wsrep_ready               ON

 

Third Node

systemctl restart mariadb.service
root@gal3:~# echo "SHOW STATUS LIKE 'wsrep_%';" | mysql  | egrep -i 'cluster|uuid|ready' | column -t

wsrep_cluster_conf_id     3
wsrep_cluster_size        3
wsrep_cluster_state_uuid  8abc6a1b-8adc-11e9-a42b-c6022ea4412c
wsrep_cluster_status      Primary
wsrep_gcomm_uuid          013e1847-8b92-11e9-9055-7ac5e2e6b947
wsrep_local_state_uuid    8abc6a1b-8adc-11e9-a42b-c6022ea4412c
wsrep_ready               ON

 

Primary Component (PC)

The last node in the cluster -in theory- has all the transactions. That means it should be the first to start next time from a power-off.

State

cat /var/lib/mysql/grastate.dat

eg.

# GALERA saved state
version: 2.1
uuid:    8abc6a1b-8adc-11e9-a42b-c6022ea4412c
seqno:   -1
safe_to_bootstrap: 0

if safe_to_bootstrap: 1 then you can bootstrap this node as Primary.

 

Common Mistakes

Sometimes DBAs want to setup a new cluster (lets say upgrade into a new scheme - non compatible with the previous) so they want a clean state/directory. The most common way is to move the current mysql directory

mv /var/lib/mysql /var/lib/mysql_BAK

If you try to start your galera node, it will fail:

# systemctl restart mariadb
WSREP: Failed to start mysqld for wsrep recovery:
[Warning] Can't create test file /var/lib/mysql/gal1.lower-test
Failed to start MariaDB 10.1.40 database server

You need to create and initialize the mysql directory first:

mkdir -pv /var/lib/mysql
chown -R mysql:mysql /var/lib/mysql
chmod 0755 /var/lib/mysql
mysql_install_db -u mysql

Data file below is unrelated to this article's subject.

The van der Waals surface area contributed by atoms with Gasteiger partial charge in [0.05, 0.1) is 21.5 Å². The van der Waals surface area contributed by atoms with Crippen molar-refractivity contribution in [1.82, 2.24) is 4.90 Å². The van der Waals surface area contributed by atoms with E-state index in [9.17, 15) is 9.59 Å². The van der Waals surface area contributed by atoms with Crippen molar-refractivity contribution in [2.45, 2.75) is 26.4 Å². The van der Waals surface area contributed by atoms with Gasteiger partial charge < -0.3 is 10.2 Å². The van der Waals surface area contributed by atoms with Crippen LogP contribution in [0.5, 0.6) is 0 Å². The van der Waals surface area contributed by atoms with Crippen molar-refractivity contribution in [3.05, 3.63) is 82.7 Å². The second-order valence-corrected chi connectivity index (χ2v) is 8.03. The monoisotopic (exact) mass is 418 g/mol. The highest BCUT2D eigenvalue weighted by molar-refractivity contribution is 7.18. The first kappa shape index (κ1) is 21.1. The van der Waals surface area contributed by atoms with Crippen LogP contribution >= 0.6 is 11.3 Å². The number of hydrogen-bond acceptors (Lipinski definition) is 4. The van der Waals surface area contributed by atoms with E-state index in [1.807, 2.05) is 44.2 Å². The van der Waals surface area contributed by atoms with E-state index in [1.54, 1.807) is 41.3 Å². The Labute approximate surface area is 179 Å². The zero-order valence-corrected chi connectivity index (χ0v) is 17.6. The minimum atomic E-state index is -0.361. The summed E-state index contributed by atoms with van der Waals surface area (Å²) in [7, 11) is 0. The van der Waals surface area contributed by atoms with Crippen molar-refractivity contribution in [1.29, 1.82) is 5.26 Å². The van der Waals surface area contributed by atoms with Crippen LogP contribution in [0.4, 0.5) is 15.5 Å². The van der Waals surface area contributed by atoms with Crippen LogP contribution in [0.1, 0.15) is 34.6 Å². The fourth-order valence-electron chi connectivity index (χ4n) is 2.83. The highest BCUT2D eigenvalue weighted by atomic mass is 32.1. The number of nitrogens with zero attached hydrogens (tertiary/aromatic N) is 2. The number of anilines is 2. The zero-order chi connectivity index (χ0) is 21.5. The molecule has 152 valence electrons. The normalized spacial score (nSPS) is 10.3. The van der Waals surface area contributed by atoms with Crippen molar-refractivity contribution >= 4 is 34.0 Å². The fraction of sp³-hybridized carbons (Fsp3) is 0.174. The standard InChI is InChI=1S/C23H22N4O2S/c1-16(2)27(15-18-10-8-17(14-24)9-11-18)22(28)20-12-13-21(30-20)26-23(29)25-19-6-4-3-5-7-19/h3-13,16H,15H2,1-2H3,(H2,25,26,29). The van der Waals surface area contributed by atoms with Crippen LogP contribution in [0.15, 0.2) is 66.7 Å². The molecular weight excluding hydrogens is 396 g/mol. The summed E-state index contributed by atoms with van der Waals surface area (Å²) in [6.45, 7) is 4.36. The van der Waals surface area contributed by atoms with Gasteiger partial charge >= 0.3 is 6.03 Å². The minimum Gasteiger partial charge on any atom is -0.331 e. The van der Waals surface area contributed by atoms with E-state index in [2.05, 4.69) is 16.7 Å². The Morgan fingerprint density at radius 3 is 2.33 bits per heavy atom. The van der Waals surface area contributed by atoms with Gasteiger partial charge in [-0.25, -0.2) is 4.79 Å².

On another node, cluster_size = 2

# echo "SHOW STATUS LIKE 'wsrep_%';" | mysql  | egrep -i 'cluster|uuid|ready' | column -t

wsrep_cluster_conf_id     4
wsrep_cluster_size        2
wsrep_cluster_state_uuid  8abc6a1b-8adc-11e9-a42b-c6022ea4412c
wsrep_cluster_status      Primary
wsrep_gcomm_uuid          a5eaae3e-8b91-11e9-9662-0bbe68c7d690
wsrep_local_state_uuid    8abc6a1b-8adc-11e9-a42b-c6022ea4412c
wsrep_ready               ON

then:

# systemctl restart mariadb

rsync from the Primary:


Jun 10 15:19:00 gal1 rsyncd[3857]: rsyncd version 3.1.2 starting, listening on port 4444
Jun 10 15:19:01 gal1 rsyncd[3884]: connect from gal3 (192.168.122.93)
Jun 10 15:19:01 gal1 rsyncd[3884]: rsync to rsync_sst/ from gal3 (192.168.122.93)
Jun 10 15:19:01 gal1 rsyncd[3884]: receiving file list
#  echo "SHOW STATUS LIKE 'wsrep_%';" | mysql  | egrep -i 'cluster|uuid|ready' | column -t

wsrep_cluster_conf_id     5
wsrep_cluster_size        3
wsrep_cluster_state_uuid  8abc6a1b-8adc-11e9-a42b-c6022ea4412c
wsrep_cluster_status      Primary
wsrep_gcomm_uuid          12afa7bc-8b93-11e9-88fc-6f41be61a512
wsrep_local_state_uuid    8abc6a1b-8adc-11e9-a42b-c6022ea4412c
wsrep_ready               ON

Be Aware: Try to keep your DATA directory to a seperated storage disk